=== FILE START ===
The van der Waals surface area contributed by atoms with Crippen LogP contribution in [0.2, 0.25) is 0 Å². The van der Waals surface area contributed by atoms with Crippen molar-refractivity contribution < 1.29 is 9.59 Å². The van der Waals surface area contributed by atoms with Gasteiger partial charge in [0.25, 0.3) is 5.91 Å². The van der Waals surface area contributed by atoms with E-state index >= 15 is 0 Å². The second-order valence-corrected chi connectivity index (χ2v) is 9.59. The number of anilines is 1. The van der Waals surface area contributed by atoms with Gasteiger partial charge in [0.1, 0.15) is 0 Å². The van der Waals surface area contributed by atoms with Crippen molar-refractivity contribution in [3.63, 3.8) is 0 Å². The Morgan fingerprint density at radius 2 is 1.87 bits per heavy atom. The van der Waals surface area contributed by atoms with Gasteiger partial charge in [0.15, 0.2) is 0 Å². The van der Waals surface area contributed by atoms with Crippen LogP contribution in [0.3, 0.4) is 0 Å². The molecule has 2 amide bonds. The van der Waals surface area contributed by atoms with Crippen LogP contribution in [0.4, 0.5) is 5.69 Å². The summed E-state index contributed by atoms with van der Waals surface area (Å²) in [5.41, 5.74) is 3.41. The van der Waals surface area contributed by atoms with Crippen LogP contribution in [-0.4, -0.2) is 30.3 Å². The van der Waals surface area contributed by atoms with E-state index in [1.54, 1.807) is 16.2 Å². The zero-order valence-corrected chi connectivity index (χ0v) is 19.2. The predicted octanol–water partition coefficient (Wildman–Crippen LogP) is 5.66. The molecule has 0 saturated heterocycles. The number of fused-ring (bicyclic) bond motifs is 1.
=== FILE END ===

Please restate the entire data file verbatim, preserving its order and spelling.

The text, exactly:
The van der Waals surface area contributed by atoms with Crippen LogP contribution in [0.2, 0.25) is 0 Å². The van der Waals surface area contributed by atoms with Crippen molar-refractivity contribution < 1.29 is 9.59 Å². The van der Waals surface area contributed by atoms with Gasteiger partial charge in [0.25, 0.3) is 5.91 Å². The van der Waals surface area contributed by atoms with E-state index >= 15 is 0 Å². The second-order valence-corrected chi connectivity index (χ2v) is 9.59. The number of anilines is 1. The van der Waals surface area contributed by atoms with Gasteiger partial charge in [0.1, 0.15) is 0 Å². The van der Waals surface area contributed by atoms with Crippen molar-refractivity contribution in [3.63, 3.8) is 0 Å². The Morgan fingerprint density at radius 2 is 1.87 bits per heavy atom. The van der Waals surface area contributed by atoms with Gasteiger partial charge in [0.15, 0.2) is 0 Å². The van der Waals surface area contributed by atoms with Crippen LogP contribution in [0.3, 0.4) is 0 Å². The molecule has 2 amide bonds. The van der Waals surface area contributed by atoms with Crippen LogP contribution in [0.4, 0.5) is 5.69 Å². The summed E-state index contributed by atoms with van der Waals surface area (Å²) in [5.41, 5.74) is 3.41. The van der Waals surface area contributed by atoms with Crippen LogP contribution in [-0.4, -0.2) is 30.3 Å². The van der Waals surface area contributed by atoms with E-state index in [1.54, 1.807) is 16.2 Å². The zero-order valence-corrected chi connectivity index (χ0v) is 19.2. The predicted octanol–water partition coefficient (Wildman–Crippen LogP) is 5.66. The molecule has 0 saturated heterocycles. The number of fused-ring (bicyclic) bond motifs is 1.